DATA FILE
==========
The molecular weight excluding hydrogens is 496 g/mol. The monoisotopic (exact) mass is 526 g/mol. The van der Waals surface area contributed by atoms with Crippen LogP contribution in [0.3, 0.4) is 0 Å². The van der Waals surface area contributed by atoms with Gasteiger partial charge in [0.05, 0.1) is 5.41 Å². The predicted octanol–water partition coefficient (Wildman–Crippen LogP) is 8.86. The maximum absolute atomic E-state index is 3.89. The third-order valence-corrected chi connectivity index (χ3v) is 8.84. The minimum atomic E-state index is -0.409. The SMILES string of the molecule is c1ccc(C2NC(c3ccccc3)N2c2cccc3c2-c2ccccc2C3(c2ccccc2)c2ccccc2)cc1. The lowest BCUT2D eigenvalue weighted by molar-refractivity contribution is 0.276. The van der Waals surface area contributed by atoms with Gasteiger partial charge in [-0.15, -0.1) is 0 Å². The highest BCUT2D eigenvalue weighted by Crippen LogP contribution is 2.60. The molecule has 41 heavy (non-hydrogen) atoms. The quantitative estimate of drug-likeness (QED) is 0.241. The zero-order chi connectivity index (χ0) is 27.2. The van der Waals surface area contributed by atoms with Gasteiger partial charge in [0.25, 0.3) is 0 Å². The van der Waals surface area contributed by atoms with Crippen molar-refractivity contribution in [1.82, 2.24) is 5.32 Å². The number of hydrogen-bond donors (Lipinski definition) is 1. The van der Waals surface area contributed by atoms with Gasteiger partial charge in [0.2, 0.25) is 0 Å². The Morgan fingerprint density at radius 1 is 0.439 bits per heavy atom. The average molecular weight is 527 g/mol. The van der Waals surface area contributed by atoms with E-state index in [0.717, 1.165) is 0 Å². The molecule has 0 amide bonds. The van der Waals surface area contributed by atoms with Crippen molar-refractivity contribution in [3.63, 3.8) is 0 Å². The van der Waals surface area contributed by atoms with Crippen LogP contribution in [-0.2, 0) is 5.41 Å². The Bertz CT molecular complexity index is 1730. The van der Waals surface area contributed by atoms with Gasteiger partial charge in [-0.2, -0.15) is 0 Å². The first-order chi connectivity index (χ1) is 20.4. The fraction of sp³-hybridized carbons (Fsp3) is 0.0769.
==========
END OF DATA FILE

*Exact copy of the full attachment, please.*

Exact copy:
The molecular weight excluding hydrogens is 496 g/mol. The monoisotopic (exact) mass is 526 g/mol. The van der Waals surface area contributed by atoms with Crippen LogP contribution in [0.3, 0.4) is 0 Å². The van der Waals surface area contributed by atoms with Gasteiger partial charge in [0.05, 0.1) is 5.41 Å². The predicted octanol–water partition coefficient (Wildman–Crippen LogP) is 8.86. The maximum absolute atomic E-state index is 3.89. The third-order valence-corrected chi connectivity index (χ3v) is 8.84. The minimum atomic E-state index is -0.409. The SMILES string of the molecule is c1ccc(C2NC(c3ccccc3)N2c2cccc3c2-c2ccccc2C3(c2ccccc2)c2ccccc2)cc1. The lowest BCUT2D eigenvalue weighted by molar-refractivity contribution is 0.276. The van der Waals surface area contributed by atoms with Gasteiger partial charge in [-0.15, -0.1) is 0 Å². The highest BCUT2D eigenvalue weighted by Crippen LogP contribution is 2.60. The molecule has 41 heavy (non-hydrogen) atoms. The quantitative estimate of drug-likeness (QED) is 0.241. The zero-order chi connectivity index (χ0) is 27.2. The van der Waals surface area contributed by atoms with Gasteiger partial charge in [0.25, 0.3) is 0 Å². The van der Waals surface area contributed by atoms with Crippen molar-refractivity contribution in [1.82, 2.24) is 5.32 Å². The number of hydrogen-bond donors (Lipinski definition) is 1. The van der Waals surface area contributed by atoms with Gasteiger partial charge in [0.2, 0.25) is 0 Å². The Morgan fingerprint density at radius 1 is 0.439 bits per heavy atom. The average molecular weight is 527 g/mol. The van der Waals surface area contributed by atoms with E-state index in [0.717, 1.165) is 0 Å². The molecule has 0 amide bonds. The van der Waals surface area contributed by atoms with Crippen molar-refractivity contribution in [3.63, 3.8) is 0 Å². The van der Waals surface area contributed by atoms with Crippen LogP contribution in [-0.2, 0) is 5.41 Å². The Bertz CT molecular complexity index is 1730. The van der Waals surface area contributed by atoms with Gasteiger partial charge in [-0.2, -0.15) is 0 Å². The first-order chi connectivity index (χ1) is 20.4. The fraction of sp³-hybridized carbons (Fsp3) is 0.0769.